How is autism different for girls?
Stereotypically, when you think of a person with autism you tend to think of a boy obsessed with trains who may not speak. However there are many girls who have autism. Unless they have a very obvious intellectual disability or speech delay they are often less likely to be diagnosed. Many will struggle with school, mental health and body image issues for years without support.
Autism affects fewer girls than boys. The diagnosis ratio is 7 boys to 1 girl. Fewer girls are diagnosed because they are slipping through testing or are not being noticed. Testing and diagnosis instruments are based on autism research with male subjects.
Autism presents differently in boys and girls. Many girls with autism can mask their social difficulties better and have less aggressive and disruptive traits than boys with autism. Often the behavior of girls with autism is written off as sweet or naïve, when realistically it can indicate a lack of social skills or as an indicator of ASD.
Characteristics of girls with autism
Girls with autism are less likely to display Behaviors of concern or aggressive behaviors (perhaps not until puberty) and language delay problems.
Girls with autism do display the tell tale poor eye contact, motor clumsiness and awkwardness with physical contact but can mask it better or get away with it.
Similar to boys, girls with autism love rules, routines and display some rigidity in thinking.
Girls with autism
- More likely to try and model the behavior of peers to fit in
- Likely to seek peer interaction
- May only have one close friend at a time, or have a mother hen figure around them to help them fit in.
- May be viewed as sweet, innocent or naïve, or a know it all and also may seem shy, quiet or solitary.
- Likely to love animals or young children – often girls with autism are obsessed with horses or cats
- Are often excellent readers and write complicated stories.
- Often interested in art, music, literature and are very creative.
- May have poor handwriting and math’s skills and may struggle with colouring and drawing in a traditional way.
- More likely to play with dolls as friends or have intense imaginary friendships or immerse themselves in fantasy worlds.
- May not follow fashion or trends unless it relates to their intense topic of interest.
- Tend to dress comfortably due to sensory concerns and have a plain “wash ‘n’ wear ” hairstyle.
- Less likely to wear makeup, deodorant or perfume as they find it very irritating.
- Less likely to care what others think of them, or be gripped by panic when thinking about what others may think of them, which can relate to anxiety disorders later in life.
Women with autism
- More likely to be diagnosed later in life often when a secondary mood disorder or associated mental illness develops.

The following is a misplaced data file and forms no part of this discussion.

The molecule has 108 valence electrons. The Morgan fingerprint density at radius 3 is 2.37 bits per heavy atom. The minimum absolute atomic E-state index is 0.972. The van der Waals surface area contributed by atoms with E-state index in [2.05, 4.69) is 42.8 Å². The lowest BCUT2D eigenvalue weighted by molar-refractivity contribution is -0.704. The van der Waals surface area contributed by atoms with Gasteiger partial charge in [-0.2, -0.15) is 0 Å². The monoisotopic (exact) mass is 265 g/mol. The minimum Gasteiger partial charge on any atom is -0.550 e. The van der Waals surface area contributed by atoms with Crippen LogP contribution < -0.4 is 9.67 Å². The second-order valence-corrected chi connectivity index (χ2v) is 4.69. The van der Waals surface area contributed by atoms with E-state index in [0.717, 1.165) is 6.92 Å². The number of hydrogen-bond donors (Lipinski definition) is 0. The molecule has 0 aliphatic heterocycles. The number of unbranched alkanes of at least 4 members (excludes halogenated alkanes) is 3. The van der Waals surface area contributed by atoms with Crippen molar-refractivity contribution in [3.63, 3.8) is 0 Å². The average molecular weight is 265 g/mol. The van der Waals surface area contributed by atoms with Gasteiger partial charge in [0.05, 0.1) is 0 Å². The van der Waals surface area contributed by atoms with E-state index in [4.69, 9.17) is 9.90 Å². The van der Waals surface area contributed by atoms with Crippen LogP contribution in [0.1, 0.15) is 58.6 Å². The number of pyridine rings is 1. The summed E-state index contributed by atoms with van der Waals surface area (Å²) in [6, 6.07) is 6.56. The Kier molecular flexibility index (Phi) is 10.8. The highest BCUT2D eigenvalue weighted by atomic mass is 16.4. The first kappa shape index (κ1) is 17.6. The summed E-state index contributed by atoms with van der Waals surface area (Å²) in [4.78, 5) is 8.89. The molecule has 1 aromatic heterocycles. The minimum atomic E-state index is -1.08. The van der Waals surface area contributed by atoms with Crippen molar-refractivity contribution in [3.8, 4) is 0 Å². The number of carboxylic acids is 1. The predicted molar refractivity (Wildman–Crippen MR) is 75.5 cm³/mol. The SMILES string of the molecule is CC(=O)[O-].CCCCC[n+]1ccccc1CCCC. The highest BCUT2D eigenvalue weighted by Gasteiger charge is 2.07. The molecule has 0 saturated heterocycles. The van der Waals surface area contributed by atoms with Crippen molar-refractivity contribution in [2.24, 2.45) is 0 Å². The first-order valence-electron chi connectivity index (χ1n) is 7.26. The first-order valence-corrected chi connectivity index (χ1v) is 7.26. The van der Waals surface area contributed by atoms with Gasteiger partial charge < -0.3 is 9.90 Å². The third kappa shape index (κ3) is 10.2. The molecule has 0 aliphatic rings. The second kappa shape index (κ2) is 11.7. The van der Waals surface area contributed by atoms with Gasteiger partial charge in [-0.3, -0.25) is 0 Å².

- Are more likely to be in abusive relationships or taken advantage of financially, physically, sexually or emotionally.
- More likely to suffer anxiety and depression.
- May have extreme weight gains or losses or develop eating disorders such as anorexia.
- Have particular intense obsessive interests or collections /hobbies.
- May be very well educated and enjoy studying.
- Have great difficulty with school but not seek support from teachers as not wanting to displease them or draw attention.
- They may then have barely passing grades and suffer teasing bullying or being ousted from social context.
- May have issues with employment, many career paths or job changes.
- May work in psychology, healthcare, animal or teaching professions.
- May like to be a support to others .
- Tend to be happiest in familiar environments, rarely socialise and have few friends or one constant friend.
- If in a relationship will take it very seriously or obsessively.
- If sexually active will either enjoy it immensely or not enjoy it at all.
- May engage in self-harm to escape sensory overload or emotional rejection.
- May have pets or prefer the company of animals (depending on sensory and allergy problems)
Supporting girls with autism
Girls with autism may need very specific support in the following areas to cope with life
- Puberty, hygiene and grooming
- Menstruation and PMS
- Sexuality development
- Personal safety
- Self-perception and confidence
- Media, fashion and “fitting in”
- Mental health including eating disorders, anxiety and self-harm
- Coping with the culture of gender
- Support with school or study
- Support with managing relationships, money and managing a family
- Specific support with pregnancy, birth, bonding with the baby and postnatal depression.
Asperger’s and Girls by Tony Attwood.
Aspergirls, Empowering Females With Asperger’s by Rudy Simone
List of recommended books
A non diagnostic profile of women with Aspergers.